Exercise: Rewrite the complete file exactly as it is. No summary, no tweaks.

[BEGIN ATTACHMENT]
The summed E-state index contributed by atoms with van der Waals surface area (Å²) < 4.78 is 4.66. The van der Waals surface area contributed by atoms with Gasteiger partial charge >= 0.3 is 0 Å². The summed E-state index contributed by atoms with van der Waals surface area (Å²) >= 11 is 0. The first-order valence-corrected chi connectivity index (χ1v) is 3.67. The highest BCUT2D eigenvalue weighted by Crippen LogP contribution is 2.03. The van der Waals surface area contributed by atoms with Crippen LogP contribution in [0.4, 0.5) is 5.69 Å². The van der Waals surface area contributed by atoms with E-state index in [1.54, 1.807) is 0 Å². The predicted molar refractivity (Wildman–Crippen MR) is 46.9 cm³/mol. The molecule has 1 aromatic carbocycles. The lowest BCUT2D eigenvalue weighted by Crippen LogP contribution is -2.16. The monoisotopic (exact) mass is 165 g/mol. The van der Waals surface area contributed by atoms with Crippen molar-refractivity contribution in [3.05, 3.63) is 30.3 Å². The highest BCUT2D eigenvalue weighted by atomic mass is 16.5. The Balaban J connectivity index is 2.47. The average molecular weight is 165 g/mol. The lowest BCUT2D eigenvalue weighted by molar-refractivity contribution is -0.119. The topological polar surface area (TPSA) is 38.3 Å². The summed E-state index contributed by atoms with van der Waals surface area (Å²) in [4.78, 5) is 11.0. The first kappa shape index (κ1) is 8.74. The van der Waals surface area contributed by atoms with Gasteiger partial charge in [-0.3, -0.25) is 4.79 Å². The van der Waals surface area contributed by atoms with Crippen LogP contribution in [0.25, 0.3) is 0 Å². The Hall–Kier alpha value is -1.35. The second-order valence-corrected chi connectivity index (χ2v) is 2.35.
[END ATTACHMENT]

The summed E-state index contributed by atoms with van der Waals surface area (Å²) < 4.78 is 4.66. The van der Waals surface area contributed by atoms with Gasteiger partial charge >= 0.3 is 0 Å². The summed E-state index contributed by atoms with van der Waals surface area (Å²) >= 11 is 0. The first-order valence-corrected chi connectivity index (χ1v) is 3.67. The highest BCUT2D eigenvalue weighted by Crippen LogP contribution is 2.03. The van der Waals surface area contributed by atoms with Crippen LogP contribution in [0.4, 0.5) is 5.69 Å². The van der Waals surface area contributed by atoms with E-state index in [1.54, 1.807) is 0 Å². The predicted molar refractivity (Wildman–Crippen MR) is 46.9 cm³/mol. The molecule has 1 aromatic carbocycles. The lowest BCUT2D eigenvalue weighted by Crippen LogP contribution is -2.16. The monoisotopic (exact) mass is 165 g/mol. The van der Waals surface area contributed by atoms with Crippen molar-refractivity contribution in [3.05, 3.63) is 30.3 Å². The highest BCUT2D eigenvalue weighted by atomic mass is 16.5. The Balaban J connectivity index is 2.47. The average molecular weight is 165 g/mol. The lowest BCUT2D eigenvalue weighted by molar-refractivity contribution is -0.119. The topological polar surface area (TPSA) is 38.3 Å². The summed E-state index contributed by atoms with van der Waals surface area (Å²) in [4.78, 5) is 11.0. The first kappa shape index (κ1) is 8.74. The van der Waals surface area contributed by atoms with Gasteiger partial charge in [-0.3, -0.25) is 4.79 Å². The van der Waals surface area contributed by atoms with Crippen LogP contribution in [0.25, 0.3) is 0 Å². The Hall–Kier alpha value is -1.35. The second-order valence-corrected chi connectivity index (χ2v) is 2.35.